SpaceX’s Falcon Heavy might be a long way from taking paying passengers to Mars, but you can hitch a virtual ride with the Tesla Roadster-driving Starman courtesy of the company’s livestream. Started after SpaceX successfully launched the Falcon Heavy this afternoon, the stream is one of the more unusual views of space we’ve ever had.
Starman, as he’s been named, is the designated driver who’ll be taking the Tesla Roadster all the way to Mars. The dummy has been wedged into the convertible – with the roof down, naturally, to make the most of those solar rays – and the whole thing packed into the Falcon Heavy’s payload compartment. After the fairing opened, the car was exposed to space.
It won’t be an easy journey to Mars, mind. While the rocket may have successfully shed its boosters – sending them to land autonomously on the ground – it needs to make it through the Van Allen belts. They’re regions of intense radiation, several thousand kilometers above the Earth.
Indeed, SpaceX and Tesla founder Elon Musk was upfront about the risk that portion of space represents to the mission. The radiation would see the cherry-red Roadster “whacked pretty hard,” Musk told media yesterday, before starting a long burn. Assuming that works according to plan, it needs to head out to Mars orbit.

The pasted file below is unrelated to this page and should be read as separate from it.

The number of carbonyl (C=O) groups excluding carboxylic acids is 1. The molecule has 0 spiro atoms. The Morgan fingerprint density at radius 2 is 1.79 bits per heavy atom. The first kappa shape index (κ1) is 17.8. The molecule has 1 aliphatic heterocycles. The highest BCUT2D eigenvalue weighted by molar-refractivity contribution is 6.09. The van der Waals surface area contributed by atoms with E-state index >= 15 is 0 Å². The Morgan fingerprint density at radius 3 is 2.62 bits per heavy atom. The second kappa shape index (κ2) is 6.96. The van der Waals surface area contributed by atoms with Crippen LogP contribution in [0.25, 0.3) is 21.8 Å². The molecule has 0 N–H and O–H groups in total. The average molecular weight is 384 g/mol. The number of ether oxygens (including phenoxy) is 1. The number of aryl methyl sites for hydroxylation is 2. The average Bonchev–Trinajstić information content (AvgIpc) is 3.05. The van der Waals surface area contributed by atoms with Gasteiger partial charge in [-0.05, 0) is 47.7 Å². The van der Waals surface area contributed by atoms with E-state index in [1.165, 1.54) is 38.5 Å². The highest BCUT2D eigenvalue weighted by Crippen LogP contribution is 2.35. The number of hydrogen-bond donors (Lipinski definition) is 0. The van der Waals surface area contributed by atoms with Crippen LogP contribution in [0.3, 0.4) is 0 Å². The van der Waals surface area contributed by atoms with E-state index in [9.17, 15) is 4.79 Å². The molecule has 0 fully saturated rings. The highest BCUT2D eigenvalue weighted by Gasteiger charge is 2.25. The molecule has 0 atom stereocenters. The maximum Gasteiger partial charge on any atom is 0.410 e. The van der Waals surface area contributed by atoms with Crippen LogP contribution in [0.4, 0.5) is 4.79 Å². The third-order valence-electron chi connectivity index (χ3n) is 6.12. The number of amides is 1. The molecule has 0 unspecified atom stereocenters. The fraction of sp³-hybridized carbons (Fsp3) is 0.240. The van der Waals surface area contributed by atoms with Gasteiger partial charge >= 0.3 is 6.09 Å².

By that point, it’ll be doing approximately 11 kilometers a second (6.84 miles per second), all the while playing David Bowie’s “Space Oddity” of course. Again, the plan is to establish an elliptical orbit around the red planet, though there’s the not-insignificant chance that the whole thing could just crash into the planet instead. If SpaceX could do it, the Tesla could theoretically be orbiting Mars for a billion years.
While it might seem strange to launch a car to Mars, Falcon Heavy did need a payload of some sort. Usually, Musk pointed out, new rockets would use something fairly mundane, like steel or concrete blocks. To give the whole thing a little more excitement, he opted to use his own original Tesla Roadster instead.
It certainly makes for a dramatic livestream. For the first hours, Earth is clearly visible for periods as the camera rotates slowly. Eventually, there’ll be the next rocket burn, and things might get even more exciting – there are still plenty of things that could go wrong, naturally.